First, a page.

One of my favorite Bible texts is Daniel 7.13-14. In the ESV it reads: “I saw in the night visions, and behold, with the clouds of heaven there came one like a son of man, and he came to the Ancient of Days and was presented before him. And to him was given dominion and glory and a kingdom that all peoples, nations, and languages should serve him; his dominion is an everlasting dominion, which shall not pass away, and his kingdom one that shall not be destroyed.” This text is the only place in the Old Testament that tells about “one like a son of man.” The original Aramaic text for it is kebar enash. The ke means “like.” And Daniel 7 is the only portion in the Old Testament that mentions “the Ancient of Days” (vv. 9, 22), which surely refers to God. But what does “one like the son of man” refer to?
Church fathers believed “one like a son of man” in Dan 7.13 refers to Jesus and that he constantly identified himself primarily as “the son of man” due to this text. I think they were right and that he mostly got his concept of the kingdom of God from this text as well. (Recall that Jesus taught constantly about the kingdom of God.) But most distinguished Old Testament scholars nowadays think it does not refer to Jesus but to the “holy ones” or “saints” (gaddise) who are mentioned repeatedly in Daniel 7 (vv. 18, 21-22, 25, 27). This interpretation is called “the Jewish saints interpretation.”
I think the main reason scholars make this mistake in Daniel 7 is that nearly all versions and commentators translate both illay and elyonin in Daniel 7 as “the Most High,” thus always referring to the God of Israel, YHWH, whom Jesus called “Father.” Both Aramaic words are adjectives meaning “high.” Among modern English versions, only the NASB distinguishes these two words here by translating illay as “the Most High” (vv. 9, 25) and elyonin as “the Highest One” (vv. 18, 22, 25, 27). Each time elyonin appears in Daniel 7, it is accompanied with gaddise, meaning “holy ones” or “saints.” Thus, gaddise elyonin appears four times in Daniel 7, and each time the NASB renders it “the saints of the Highest One.”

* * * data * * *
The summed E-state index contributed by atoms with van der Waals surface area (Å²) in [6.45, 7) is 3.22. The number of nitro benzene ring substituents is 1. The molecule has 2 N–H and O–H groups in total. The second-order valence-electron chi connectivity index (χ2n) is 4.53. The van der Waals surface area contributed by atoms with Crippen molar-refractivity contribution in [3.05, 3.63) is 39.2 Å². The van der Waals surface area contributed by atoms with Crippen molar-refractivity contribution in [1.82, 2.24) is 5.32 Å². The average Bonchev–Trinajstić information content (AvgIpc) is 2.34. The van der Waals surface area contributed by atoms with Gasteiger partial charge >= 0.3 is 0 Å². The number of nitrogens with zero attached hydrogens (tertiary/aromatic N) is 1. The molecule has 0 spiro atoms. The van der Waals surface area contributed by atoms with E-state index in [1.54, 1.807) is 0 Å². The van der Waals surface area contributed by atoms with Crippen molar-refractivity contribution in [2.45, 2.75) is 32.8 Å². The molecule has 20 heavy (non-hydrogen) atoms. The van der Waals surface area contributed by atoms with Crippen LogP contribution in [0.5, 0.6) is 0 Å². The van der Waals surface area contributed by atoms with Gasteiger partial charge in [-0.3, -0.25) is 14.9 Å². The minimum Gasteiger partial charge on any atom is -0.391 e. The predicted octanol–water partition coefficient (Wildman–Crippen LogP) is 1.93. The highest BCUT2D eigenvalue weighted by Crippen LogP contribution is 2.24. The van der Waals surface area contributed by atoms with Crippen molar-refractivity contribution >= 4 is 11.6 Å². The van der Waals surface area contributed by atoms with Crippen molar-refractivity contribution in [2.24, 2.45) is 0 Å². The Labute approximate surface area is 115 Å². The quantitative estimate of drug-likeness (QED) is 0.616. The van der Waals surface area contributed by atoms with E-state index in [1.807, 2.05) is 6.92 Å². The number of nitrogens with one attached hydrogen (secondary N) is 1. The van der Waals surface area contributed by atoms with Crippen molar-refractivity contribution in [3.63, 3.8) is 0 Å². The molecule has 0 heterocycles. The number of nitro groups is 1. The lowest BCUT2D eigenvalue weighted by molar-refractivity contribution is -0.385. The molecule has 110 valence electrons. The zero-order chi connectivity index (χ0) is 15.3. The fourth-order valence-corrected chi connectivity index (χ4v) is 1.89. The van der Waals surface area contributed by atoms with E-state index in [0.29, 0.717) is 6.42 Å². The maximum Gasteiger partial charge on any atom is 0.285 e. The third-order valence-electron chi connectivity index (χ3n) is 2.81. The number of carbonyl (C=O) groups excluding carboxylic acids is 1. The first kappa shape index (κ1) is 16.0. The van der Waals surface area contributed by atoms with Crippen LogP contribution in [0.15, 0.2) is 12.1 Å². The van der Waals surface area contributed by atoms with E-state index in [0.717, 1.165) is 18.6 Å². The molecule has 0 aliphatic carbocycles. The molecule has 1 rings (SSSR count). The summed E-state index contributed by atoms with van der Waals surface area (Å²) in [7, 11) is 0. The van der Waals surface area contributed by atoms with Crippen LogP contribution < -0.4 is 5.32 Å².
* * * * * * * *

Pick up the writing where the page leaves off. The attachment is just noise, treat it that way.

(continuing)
By translating the four occurrences of gaddise elyonin in Daniel 7 in this way–as “the Highest One” who refers to Jesus–“the Highest One” refers to “one like the son of man” in v. 13, thus Jesus instead of the saints, who are his people. Nevertheless, his people will inherit the kingdom, as Daniel says in v. 27 in the NASB, “Then the sovereignty, the dominion, and the greatness of all the kingdoms under the whole heaven will be given to the people of the saints of the Highest One.” But the clincher for what I am saying is in the rest of this verse that reads, “His kingdom will be an everlasting kingdom, and all the dominions will serve and obey Him.” Some versions begin this independent clause with “Their” or the like, thus referring to the saints. Regardless, to whom does the last word “Him/him” refers? Verse 14 says of “one like the son of man” that “all peoples, nations, and languages should serve him,” who is Jesus. Thus, “Him/him” at the end of v. 28 surely refers to “one like a son of man” rather than God.
In conclusion, “one like a son of man” in Dan 7.13 refers to an actual human being–Jesus–thus not “the holy ones” or “saints” mentioned in the rest of Daniel 7.